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A bone scan is a test that detects areas of increased or decreased bone activity. Although bones seem solid and permanent they are really living and changing all of the time to meet the needs of the body. Bone is constantly breaking down, repairing or remodeling itself. The gamma camera used in a bone scan picks up these areas of activity that are called “hot spots.”
Bone scans are done to identify abnormal processes involving the bones and joints. Detecting areas of abnormal bone metabolism is valuable in determining whether there is associated tumor, fracture, infection or an underlying metabolic disorder.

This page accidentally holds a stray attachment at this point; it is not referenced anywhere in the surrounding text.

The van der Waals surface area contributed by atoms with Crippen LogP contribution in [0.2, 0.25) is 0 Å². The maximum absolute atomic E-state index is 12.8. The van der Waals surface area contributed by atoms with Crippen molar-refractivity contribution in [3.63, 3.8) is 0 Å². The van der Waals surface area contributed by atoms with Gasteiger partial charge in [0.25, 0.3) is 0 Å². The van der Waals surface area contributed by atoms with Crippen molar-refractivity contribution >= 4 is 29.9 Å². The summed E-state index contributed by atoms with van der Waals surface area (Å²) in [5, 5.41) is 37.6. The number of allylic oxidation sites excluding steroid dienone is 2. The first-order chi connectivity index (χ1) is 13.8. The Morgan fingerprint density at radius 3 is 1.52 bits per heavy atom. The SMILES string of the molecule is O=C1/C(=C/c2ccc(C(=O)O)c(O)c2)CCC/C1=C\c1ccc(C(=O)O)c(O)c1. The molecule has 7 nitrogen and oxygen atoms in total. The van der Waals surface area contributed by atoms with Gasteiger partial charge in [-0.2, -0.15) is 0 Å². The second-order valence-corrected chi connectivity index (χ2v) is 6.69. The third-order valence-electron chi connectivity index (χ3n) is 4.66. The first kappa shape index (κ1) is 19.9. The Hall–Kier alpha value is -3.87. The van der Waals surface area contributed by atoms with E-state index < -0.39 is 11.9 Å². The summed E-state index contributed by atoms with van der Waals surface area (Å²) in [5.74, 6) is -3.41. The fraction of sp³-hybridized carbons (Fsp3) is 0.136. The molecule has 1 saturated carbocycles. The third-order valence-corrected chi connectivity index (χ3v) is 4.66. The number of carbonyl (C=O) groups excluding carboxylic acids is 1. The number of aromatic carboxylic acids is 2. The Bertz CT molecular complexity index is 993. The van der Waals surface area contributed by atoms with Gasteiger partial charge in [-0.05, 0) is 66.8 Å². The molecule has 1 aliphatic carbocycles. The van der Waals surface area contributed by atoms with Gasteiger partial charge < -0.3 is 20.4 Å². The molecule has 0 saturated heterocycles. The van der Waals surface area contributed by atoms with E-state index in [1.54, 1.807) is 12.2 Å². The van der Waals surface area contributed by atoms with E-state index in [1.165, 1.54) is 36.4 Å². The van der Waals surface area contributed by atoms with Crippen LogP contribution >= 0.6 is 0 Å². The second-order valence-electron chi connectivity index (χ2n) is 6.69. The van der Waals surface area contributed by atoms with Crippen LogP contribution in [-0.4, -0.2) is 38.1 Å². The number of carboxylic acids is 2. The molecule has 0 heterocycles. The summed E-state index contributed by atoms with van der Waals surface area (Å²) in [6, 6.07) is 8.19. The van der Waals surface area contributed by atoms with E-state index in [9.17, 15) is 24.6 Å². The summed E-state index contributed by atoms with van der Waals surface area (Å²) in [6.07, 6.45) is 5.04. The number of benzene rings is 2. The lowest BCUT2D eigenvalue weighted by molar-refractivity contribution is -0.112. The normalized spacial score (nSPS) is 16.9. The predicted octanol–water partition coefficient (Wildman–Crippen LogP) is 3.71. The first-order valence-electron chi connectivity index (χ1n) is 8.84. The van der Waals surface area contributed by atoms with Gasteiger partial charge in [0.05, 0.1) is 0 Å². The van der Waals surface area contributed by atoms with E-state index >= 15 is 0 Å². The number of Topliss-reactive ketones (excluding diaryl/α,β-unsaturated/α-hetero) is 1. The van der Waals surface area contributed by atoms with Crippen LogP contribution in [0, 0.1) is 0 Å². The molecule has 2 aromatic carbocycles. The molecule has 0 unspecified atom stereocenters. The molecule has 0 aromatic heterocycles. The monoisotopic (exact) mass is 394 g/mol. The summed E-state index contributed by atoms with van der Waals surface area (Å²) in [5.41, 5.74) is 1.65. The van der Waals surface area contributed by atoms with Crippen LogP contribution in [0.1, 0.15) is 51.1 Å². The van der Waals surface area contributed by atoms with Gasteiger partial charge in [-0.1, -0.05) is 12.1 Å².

An infection or stress fracture in the bone can be identified with a bone scan days or even weeks before it would appear on an X-ray.
There is no special preparation for this scan. You may eat and drink whatever you like.
You must remove jewelry and other metal objects. You may be asked to wear a hospital gown.
For a more in depth look at this procedure, visit our Health Library page on bone scans.